June 10, 2009 By Jim McKay, Editor
The speech and hearing impaired in Black Hawk County, Iowa, will soon have the ability communicate via text message with a 911 operator during an emergency.
A team of vendors -- including Intrado, i wireless, Positron Public Safety Systems and RACOM -- demonstrated the technology during a successful pilot. The county is scheduled to go live with the 911 texting some time in July.
The ability to text to 911 operators will allow the hearing and speech impaired to communicate wherever they are rather than relying on special home technology or a relay center. Texting also is seen as beneficial to the population as a whole since it's becoming a means of communicating by so many.
"We do know of situations where people can't talk," said Barbara Vos, E911 program manager of the Iowa Homeland Security and Emergency Management Department. "They still want to be able to provide [texting] to everyone in the future, but this is a baby step. This is one carrier with one county that we're testing."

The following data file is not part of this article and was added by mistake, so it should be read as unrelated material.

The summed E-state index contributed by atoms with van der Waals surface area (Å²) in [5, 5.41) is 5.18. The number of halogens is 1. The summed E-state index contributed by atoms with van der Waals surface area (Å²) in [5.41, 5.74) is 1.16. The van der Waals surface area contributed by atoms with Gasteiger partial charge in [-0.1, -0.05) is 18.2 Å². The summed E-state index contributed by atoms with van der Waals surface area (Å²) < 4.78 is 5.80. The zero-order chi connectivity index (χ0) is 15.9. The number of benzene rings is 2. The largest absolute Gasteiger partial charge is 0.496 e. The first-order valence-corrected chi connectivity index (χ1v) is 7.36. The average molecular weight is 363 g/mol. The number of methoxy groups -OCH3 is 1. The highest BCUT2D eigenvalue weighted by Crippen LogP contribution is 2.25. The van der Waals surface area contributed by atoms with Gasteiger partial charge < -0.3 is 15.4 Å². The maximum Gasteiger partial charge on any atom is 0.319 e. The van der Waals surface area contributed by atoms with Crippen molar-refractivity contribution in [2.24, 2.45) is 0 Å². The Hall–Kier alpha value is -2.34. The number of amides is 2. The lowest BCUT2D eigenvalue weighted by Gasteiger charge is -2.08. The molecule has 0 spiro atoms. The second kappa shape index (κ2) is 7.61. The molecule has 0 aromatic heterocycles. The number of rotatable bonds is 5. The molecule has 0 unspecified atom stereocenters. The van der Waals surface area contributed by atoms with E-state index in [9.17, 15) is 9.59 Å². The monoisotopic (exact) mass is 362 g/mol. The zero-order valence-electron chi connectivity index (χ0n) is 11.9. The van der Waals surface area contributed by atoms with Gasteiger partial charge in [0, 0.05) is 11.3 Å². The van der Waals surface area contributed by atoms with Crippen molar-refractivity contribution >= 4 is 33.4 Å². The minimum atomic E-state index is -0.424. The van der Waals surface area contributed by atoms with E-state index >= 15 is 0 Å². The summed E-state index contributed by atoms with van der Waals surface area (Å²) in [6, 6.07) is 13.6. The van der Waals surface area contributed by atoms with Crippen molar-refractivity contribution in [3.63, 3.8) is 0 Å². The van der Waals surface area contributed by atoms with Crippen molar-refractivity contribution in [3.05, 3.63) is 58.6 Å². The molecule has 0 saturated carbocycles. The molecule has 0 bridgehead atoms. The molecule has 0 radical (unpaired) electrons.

Vos said text messaging may fill a void but it's still not as efficient as picking up a phone and calling 911. "We know text messaging could have a delay because it's not sent instantly like a phone call."
All over the country, community leaders are looking to boost economic development through various initiatives. One key element in many of those initiatives is the use of information technology. When local governments build IT infrastructure, create e-government applications, assist high-tech startups or otherwise focus on technology, they create conditions that draw businesses to their communities and help retain skilled workers. This paper discusses and provides examples of these various ways local government can use technology to ultimately make a community more attractive to businesses, visitors and residents.